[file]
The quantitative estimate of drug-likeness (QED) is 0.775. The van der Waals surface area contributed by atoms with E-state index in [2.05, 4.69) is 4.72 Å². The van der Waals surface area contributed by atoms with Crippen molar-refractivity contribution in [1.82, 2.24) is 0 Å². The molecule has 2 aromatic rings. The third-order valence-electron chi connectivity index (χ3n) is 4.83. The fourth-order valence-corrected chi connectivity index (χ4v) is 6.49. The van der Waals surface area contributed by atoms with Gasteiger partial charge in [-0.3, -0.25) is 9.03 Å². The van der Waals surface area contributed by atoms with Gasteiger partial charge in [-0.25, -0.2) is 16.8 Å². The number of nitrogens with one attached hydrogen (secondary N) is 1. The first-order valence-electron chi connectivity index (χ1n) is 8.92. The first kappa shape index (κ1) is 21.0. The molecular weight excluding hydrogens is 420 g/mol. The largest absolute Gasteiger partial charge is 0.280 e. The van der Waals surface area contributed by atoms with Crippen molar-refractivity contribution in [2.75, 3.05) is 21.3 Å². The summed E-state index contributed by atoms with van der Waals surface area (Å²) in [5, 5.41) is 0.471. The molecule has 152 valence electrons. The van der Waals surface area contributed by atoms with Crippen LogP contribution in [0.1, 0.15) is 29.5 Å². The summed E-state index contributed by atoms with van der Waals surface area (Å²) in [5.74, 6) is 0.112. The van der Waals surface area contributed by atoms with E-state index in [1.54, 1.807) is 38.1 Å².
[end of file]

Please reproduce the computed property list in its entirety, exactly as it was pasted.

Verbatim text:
The quantitative estimate of drug-likeness (QED) is 0.775. The van der Waals surface area contributed by atoms with E-state index in [2.05, 4.69) is 4.72 Å². The van der Waals surface area contributed by atoms with Crippen molar-refractivity contribution in [1.82, 2.24) is 0 Å². The molecule has 2 aromatic rings. The third-order valence-electron chi connectivity index (χ3n) is 4.83. The fourth-order valence-corrected chi connectivity index (χ4v) is 6.49. The van der Waals surface area contributed by atoms with Gasteiger partial charge in [-0.3, -0.25) is 9.03 Å². The van der Waals surface area contributed by atoms with Gasteiger partial charge in [-0.25, -0.2) is 16.8 Å². The number of nitrogens with one attached hydrogen (secondary N) is 1. The first-order valence-electron chi connectivity index (χ1n) is 8.92. The first kappa shape index (κ1) is 21.0. The molecular weight excluding hydrogens is 420 g/mol. The largest absolute Gasteiger partial charge is 0.280 e. The van der Waals surface area contributed by atoms with Crippen molar-refractivity contribution in [2.75, 3.05) is 21.3 Å². The summed E-state index contributed by atoms with van der Waals surface area (Å²) in [5, 5.41) is 0.471. The molecule has 152 valence electrons. The van der Waals surface area contributed by atoms with Crippen LogP contribution in [0.1, 0.15) is 29.5 Å². The summed E-state index contributed by atoms with van der Waals surface area (Å²) in [5.74, 6) is 0.112. The van der Waals surface area contributed by atoms with E-state index in [1.54, 1.807) is 38.1 Å².